Hats off to Israel, whose government has taken the bull by the proverbials in banning use of underweight models on runways and in advertising.
Under new legislation, models will have to provide proof of their weight, and must not have a body mass index (BMI)—the ratio of weight to height—under 18.5. Advertisers will have to own up if the image has been altered to make a model look thinner.
"Beautiful is not underweight, beautiful should not be anorexic," said Rachel Adato, the Knesset member who pushed for the bill.
Good news for Israeli girls between 14 and 18, approximately two per cent of whom are said to suffer from eating disorders. At this age girls are heavily influenced by the industry, and it's hoped the new law will foster a healthier body image.
"I look (back) 15 to 20 years ago, we shot models (sized) 38. Today it's 24," said Israeli model agent and fashion photographer, Adi Barkan, who helped promote the bill. "This is the difference between thin and too thin. This is the difference between death and life."
Not everyone is happy with the change, though. Some models are naturally very thin, and weight may not necessarily be an indicator of disordered eating.
Eli Edri of the Roberto Models Agency told Haaretz newspaper that basing a law on BMI alone is "arbitrary," as some healthy models would be discounted. Top Israeli model Adi Neumman is one such model, who despite eating well and exercising, has a BMI of just 18.3.
Should other governments follow suit? Is this a step in the right direction, or a misguided attempt to control the fashion industry?
As if moms weren't under enough pressure... A new study in the European Journal of Public Health claims that feeding on demand makes for a smarter baby.
Regardless of extenuating factors, regardless of whether they are bottle-fed or breast-fed, babies who fed on demand were found to perform better academically and score an average of 4-5 points higher on IQ tests between the ages of five and 14 than those fed on schedule.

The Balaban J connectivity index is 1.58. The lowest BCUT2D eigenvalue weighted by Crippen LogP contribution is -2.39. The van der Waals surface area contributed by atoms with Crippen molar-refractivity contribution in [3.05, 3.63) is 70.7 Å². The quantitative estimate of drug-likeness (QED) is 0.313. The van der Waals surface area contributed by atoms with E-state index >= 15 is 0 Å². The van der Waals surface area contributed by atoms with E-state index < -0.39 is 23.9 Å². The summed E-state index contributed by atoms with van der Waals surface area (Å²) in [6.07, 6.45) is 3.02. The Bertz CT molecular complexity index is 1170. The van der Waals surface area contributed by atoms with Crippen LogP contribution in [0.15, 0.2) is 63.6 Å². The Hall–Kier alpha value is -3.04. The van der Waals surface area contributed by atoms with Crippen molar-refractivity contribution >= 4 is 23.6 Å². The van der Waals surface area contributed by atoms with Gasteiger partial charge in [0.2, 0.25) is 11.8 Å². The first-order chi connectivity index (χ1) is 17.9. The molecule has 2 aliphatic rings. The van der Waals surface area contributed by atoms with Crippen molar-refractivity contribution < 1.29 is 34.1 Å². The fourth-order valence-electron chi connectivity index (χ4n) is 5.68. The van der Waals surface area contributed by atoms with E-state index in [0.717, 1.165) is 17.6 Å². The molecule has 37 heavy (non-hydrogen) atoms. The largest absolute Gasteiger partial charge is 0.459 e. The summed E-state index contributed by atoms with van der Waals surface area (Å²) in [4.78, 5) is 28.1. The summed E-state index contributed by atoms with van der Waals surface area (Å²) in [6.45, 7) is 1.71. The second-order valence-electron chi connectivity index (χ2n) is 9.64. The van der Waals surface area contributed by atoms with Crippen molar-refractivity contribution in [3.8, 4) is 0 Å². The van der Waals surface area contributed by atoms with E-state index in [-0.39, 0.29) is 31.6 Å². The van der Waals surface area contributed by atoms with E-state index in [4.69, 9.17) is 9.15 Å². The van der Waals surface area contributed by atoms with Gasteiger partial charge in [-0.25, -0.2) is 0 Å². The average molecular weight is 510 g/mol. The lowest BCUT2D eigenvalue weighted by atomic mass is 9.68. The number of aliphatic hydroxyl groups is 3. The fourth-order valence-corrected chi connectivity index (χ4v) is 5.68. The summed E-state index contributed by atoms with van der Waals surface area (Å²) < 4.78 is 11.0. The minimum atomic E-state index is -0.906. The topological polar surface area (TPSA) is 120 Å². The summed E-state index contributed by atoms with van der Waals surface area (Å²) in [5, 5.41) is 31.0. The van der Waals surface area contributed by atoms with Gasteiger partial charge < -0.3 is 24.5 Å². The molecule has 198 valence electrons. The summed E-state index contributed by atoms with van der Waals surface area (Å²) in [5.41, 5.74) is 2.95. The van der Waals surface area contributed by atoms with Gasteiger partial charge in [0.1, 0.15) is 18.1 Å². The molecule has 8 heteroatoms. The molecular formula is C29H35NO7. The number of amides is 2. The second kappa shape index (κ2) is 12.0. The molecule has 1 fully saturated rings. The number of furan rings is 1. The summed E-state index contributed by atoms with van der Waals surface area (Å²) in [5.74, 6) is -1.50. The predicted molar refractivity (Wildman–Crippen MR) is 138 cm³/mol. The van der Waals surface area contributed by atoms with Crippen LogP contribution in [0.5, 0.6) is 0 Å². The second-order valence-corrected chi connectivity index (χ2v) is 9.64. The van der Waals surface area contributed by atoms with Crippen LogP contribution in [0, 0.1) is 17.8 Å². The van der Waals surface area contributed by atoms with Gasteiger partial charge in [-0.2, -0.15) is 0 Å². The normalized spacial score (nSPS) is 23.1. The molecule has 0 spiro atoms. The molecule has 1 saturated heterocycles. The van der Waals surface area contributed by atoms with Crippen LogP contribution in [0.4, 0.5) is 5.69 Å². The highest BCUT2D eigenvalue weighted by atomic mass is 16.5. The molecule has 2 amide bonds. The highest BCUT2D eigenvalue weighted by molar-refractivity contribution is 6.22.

Babies across socioeconomic and cultural backgrounds, subjected to a myriad parenting styles, who were fed on demand consistently scored higher on SATs at ages five, seven, 11, and 14.
Though the research carried out by the Institute for Social and Economic Research (ISER) at the University of Essex and the University of Oxford was the largest study of its kind—with 10,000 participants—lead author Dr. Maria Iacovou insists that more research is needed to determine the causal link between feeding patterns and IQ.
Moms who fed on demand also reported feeling more confident and satisfied. Would this research persuade you to feed your baby on demand, or is it yet another pressure on new moms?
Think you're a fairly liberal parent? Think again. Would you arm your 12-year-old with condoms and send them on their way?
Well, a Massachusetts school has done just that, in the hopes of promoting safe sex, preventing teen pregnancy and sexually transmitted diseases (STDs).
The Springfield School Committee voted 5-1 Thursday in favour of the "Comprehensive Reproductive Health Policy." (In 2009 Springfield had the fourth highest teen pregnancy rate in the state.)
The proposal requires a second vote of approval before it passes, and parents will have the choice to opt out if they don't want their children to participate. (I can just image how that one would go down. "...but, mom, everyone else is having sex!")
Surprisingly, just one committee member admitted he wasn't comfortable with providing condoms to 12-year-olds when the legal age of consent in Massachusetts is 16.In Utah, sex ed is, uh, a little different. Proposed legislation there would prohibit discussion of both contraception and homosexuality in class altogether. In favour of birds and bees, kids would hear the abstinence talk, or none at all.